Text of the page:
Tony Joe White

Eyes/Dangerous

Tony Joe White - Eyes/Dangerous

2003 | Raven (australia) 

  • CD

    $19.99

    DANGEROUS: EYES

    02/25/2003

  • iTunes

    Prices may vary.

    Subject to availability.


All Music Guide Review

Raven released Tony Joe White's 1976 album Eyes and his 1983 record Dangerous as a two-fer early in 2003 (on the front and back cover, it's rather ingeniously called Dangerous Eyes, but the spine lists it as a straight two-fer, complete with Eyes arriving first in proper chronological order). Eyes was released on 20th Century and has never appeared on CD prior to this; Dangerous was released on CD in the U.S. in 2001. Even though seven years separate these two records and even though his 1980 release for Casablanca, Real Thang, is skipped, the pairing still makes some sense, since both records find White stretching out from his trademark sound and delving headfirst into disco. Eyes, in particular, is an anomaly, a largely disco album that sounds closer to Boz Scaggs than Tony Joe White, but that's not necessarily a bad thing, since White's voice suits the stylish groove well and it's appealing on the surface. Eyes is deliberately a love album -- the word appears in half of the song titles -- and if that belabors his point a little much by not offering much subtlety, it does at least deliver a swank seduction sound that is thoroughly late '70s, sounding more tied to its time than White's music usually does. That might be why many White fans don't dig this album -- it's such a smooth affair that when he returns to the swamp, as on "Texas Woman," it's disarming -- but it's enjoyable for what it is. Dangerous is in the same vein, but it breathes a little more, offering a stronger dose of the swamp pop that made his name. That and disco make for strange bedfellows -- including song titles like "Hold On to Your Heiney" -- and the album sometimes seems unsure of its identity, but it's usually enjoyable, even it doesn't offer many distinctive songs. So, in total, Eyes and Dangerous are detours in White's career, which makes them a perfect pairing for a two-fer. It might not be something that the die-hard fans of the early albums love, but completists will be glad that both of these records are on disc, and listeners who prefer soulful, stylish disco-rock to funky, gritty swamp rock might find that they like this more than the music he's traditionally associated with. ~ Stephen Thomas Erlewine, Rovi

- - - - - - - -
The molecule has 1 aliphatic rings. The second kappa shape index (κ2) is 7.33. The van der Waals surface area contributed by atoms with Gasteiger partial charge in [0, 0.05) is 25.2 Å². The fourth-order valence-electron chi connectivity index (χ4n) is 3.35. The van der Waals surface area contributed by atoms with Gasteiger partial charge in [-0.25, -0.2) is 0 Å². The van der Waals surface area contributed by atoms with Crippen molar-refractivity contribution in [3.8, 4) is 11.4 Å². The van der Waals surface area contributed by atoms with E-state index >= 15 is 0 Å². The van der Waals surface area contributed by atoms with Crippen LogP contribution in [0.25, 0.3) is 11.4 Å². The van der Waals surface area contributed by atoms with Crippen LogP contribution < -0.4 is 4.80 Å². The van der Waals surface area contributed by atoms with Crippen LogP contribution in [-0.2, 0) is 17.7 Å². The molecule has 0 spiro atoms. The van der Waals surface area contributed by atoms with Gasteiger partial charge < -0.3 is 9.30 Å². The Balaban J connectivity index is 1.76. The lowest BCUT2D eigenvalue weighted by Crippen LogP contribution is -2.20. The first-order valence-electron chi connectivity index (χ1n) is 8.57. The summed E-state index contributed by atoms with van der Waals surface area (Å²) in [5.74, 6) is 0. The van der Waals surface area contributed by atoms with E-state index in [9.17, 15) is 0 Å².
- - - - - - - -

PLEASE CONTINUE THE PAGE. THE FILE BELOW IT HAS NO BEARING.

Credits of Eyes/Dangerous



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